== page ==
portray them in the films. However, it is debatable whether the picture of the
man burnt alive needed to be published on the internet for the public to see,
due to the disturbing nature of the image. In contrast to this, the image that
was published in Vietnam war of the “Napalm girl”, which was also graphic, was
published for the greater good. The editors at the ‘The Times’ newspaper did not censor the image as they felt as
though it was in the public interest to publish as the horrific picture of
conflict may help to depict the horrendous struggles and danger they are in.

 

Subsequently, there is one exception to all of the following
reasons that have been stated is that if they can be demonstrated that it is
within the public interest to be published. In order to provide the reason of
public interest the editor would need to be able to demonstrate that they are a
reliable publication, as well as providing a reason as to why it is of public
interest. For example, revealing the identities of criminals who police are yet
to arrest so that it is already in the publics domain so that they are a made
aware. A case in the news where this was made evident was the powerful image of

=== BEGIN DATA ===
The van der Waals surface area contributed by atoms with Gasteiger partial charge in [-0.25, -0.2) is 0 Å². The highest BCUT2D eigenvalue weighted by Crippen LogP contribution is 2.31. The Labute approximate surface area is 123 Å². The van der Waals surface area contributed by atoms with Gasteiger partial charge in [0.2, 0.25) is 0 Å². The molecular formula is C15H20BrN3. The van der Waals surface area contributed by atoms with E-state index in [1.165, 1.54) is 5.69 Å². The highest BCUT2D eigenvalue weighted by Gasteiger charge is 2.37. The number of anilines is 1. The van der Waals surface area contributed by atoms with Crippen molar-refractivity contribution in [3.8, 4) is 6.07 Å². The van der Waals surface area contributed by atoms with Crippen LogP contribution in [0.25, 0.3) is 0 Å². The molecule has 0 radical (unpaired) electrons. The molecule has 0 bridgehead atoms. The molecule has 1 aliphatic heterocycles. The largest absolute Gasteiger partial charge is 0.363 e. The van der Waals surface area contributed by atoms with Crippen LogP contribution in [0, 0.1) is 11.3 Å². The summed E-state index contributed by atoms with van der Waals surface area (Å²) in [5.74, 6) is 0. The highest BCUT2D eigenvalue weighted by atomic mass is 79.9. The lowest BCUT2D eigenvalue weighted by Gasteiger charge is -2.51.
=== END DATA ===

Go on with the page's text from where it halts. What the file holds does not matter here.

a young boy that had survived the Syrian war that spread to Aleppo. This was in
the public interest as it holds a significant influence in improving the lives
and living conditions to those suffering in Aleppo. Without this photograph
there isn’t the slightest pressure on those who are able to help, actually make
a difference to those people’s lives. This shows that photojournalism is able
to hold so much power in one single photograph, and even that is enough to
bring about change. This is reinforced by Palmer’s view that “photojournalism
evokes powerful emotional reactions in audiences and motivated real political
change” (Palmer, 2017).

 

To conclude, there are many times that it is considered
unethical and inappropriate to use a photograph in the media for example, the
reasons I have previously explained. As a result of analysing all of the
following reasons, the only time at which it is considered to be acceptable using
an unethical and inappropriate photograph is when it is of public interest. This
is may be to protect the public’s health and safety or raising awareness of a
notion. It is important that in society today we have ethical standards for
photojournalism to make sure that the public are able to put their trust into
journalists through the set of rules they stand by today. Whilst there has not
been any massive uproar with unethical and inappropriate photos used in the
media very recently the three main ones that I have previously discussed are:
the image taken of Lupita Nyong’o that was manipulated, the powerful image of
the young boy barely surviving after coming out of the Syrian war in Aleppo,
and finally what can be considered as an iconic photo is the “Napalm girl”
during the Vietnam war, which had posed numerous tough ethical questions.